Moody's Investors Service slashed Ireland's credit rating by five notches to Baa1 with a negative outlook from Aa2 on Friday and warned further downgrades could follow if Ireland was unable to stabilise its debt situation.
Ireland's debt levels have quadrupled since late 2007 on the back of a banking sector meltdown, and it needs solid economic growth to ensure it can meet repayments and fiscal targets set down in the 85 billion euros EU/IMF bailout agreed last month.
Moody's downgrade followed Fitch's move last week to become the first ratings agency to strip Ireland of its 'A' credit status, cutting it by three notches to BBB+ following the debt-stricken government's request for an EU/IMF bailout.
S&P is the only ratings agency that still has Ireland in the top band but that may not last long as it has its A rating on review for a possible downgrade.
"While a downgrade had been anticipated, the severity of the downgrade is surprising. Ireland is now two notches above junk status," Dublin-based Glas Securities said in a note.
The move pushed Irish 10-year government bond yields 7.5 basis points higher to 8.522 %, and the yield spread over German Bunds rose about 10 bps wider on the day to 551 bps.
The Portuguese/German spread also widened about nine basis points to 364 bps while the Swiss franc climbed to an all-time high against the euro after the downgrade renewed pressure on the single currency.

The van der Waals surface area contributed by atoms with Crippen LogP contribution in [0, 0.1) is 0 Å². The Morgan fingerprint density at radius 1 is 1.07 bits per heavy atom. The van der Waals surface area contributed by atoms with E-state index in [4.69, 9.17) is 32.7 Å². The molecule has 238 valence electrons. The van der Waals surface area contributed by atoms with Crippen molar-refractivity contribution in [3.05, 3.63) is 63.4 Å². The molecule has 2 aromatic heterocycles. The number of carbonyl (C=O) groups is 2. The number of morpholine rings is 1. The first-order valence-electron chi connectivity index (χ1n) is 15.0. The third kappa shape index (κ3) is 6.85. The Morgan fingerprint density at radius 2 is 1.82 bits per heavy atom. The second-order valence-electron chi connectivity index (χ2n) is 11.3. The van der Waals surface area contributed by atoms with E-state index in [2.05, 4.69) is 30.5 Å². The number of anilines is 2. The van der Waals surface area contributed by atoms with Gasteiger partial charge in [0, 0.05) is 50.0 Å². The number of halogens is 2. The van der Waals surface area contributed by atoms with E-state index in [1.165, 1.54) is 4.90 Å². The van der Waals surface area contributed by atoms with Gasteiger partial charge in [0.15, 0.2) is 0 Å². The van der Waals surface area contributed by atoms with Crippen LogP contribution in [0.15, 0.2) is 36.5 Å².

While a pre-Christmas market lull may have led to a temporary truce in the onslaught against peripheral euro zone debt, ratings agencies have been busy flagging up the fact that risks are undiminished.
Just prior to its downgrade of Ireland, Moody's said late on Thursday that it had put Greece's Ba1 rating on review for a possible downgrade, citing uncertainty over the country's ability to cut debt to sustainable levels.
Moody's put Spain's debt on review for a possible downgrade on Wednesday, highlighting concerns over a funding crunch next year, although it said it did not expect Madrid to have to resort to a bailout as Greece and Ireland have.
And Standard & Poor's said this week it may cut Belgium's debt rating if the country's inability to form a government threatened deficit- and debt-reduction goals.
Moody's said the crystallization of bank related contingent liabilities, increased uncertainty regarding the country's economic outlook and decline in the government's financial strength were the key drivers of the action.
While Ireland avoided slipping back into recession in the third quarter -- posting gross domestic product growth of 0.5 % -- the modest upturn underlined the huge challenge ahead in tackling its financial crisis.
Moody's said Ireland's uncertain economic prospects were amplified by its required four-year, 15 billion euro budget-cutting plan, which it said is likely to weigh on domestic demand and further drag on the country's recovery prospects.
"Should Ireland's adjustment capacity prove to be insufficient to stabilize debt metrics in the foreseeable future, a further rating downgrade would follow," Moody' said.